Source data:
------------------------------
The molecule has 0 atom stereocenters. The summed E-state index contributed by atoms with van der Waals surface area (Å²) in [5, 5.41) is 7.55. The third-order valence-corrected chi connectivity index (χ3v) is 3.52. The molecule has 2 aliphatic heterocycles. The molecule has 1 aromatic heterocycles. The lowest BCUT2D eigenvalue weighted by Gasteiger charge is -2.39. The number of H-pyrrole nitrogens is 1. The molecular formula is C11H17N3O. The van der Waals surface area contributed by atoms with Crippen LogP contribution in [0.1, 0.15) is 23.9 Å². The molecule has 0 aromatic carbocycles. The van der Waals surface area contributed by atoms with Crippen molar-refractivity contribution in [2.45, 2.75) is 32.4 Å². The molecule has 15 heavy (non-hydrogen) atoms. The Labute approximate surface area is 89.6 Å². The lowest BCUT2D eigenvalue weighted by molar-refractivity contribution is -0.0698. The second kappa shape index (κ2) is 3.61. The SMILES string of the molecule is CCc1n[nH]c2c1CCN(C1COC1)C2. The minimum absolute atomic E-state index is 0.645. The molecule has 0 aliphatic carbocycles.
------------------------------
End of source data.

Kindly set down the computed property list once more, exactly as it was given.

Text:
The molecule has 0 atom stereocenters. The summed E-state index contributed by atoms with van der Waals surface area (Å²) in [5, 5.41) is 7.55. The third-order valence-corrected chi connectivity index (χ3v) is 3.52. The molecule has 2 aliphatic heterocycles. The molecule has 1 aromatic heterocycles. The lowest BCUT2D eigenvalue weighted by Gasteiger charge is -2.39. The number of H-pyrrole nitrogens is 1. The molecular formula is C11H17N3O. The van der Waals surface area contributed by atoms with Crippen LogP contribution in [0.1, 0.15) is 23.9 Å². The molecule has 0 aromatic carbocycles. The van der Waals surface area contributed by atoms with Crippen molar-refractivity contribution in [2.45, 2.75) is 32.4 Å². The molecule has 15 heavy (non-hydrogen) atoms. The Labute approximate surface area is 89.6 Å². The lowest BCUT2D eigenvalue weighted by molar-refractivity contribution is -0.0698. The second kappa shape index (κ2) is 3.61. The SMILES string of the molecule is CCc1n[nH]c2c1CCN(C1COC1)C2. The minimum absolute atomic E-state index is 0.645. The molecule has 0 aliphatic carbocycles.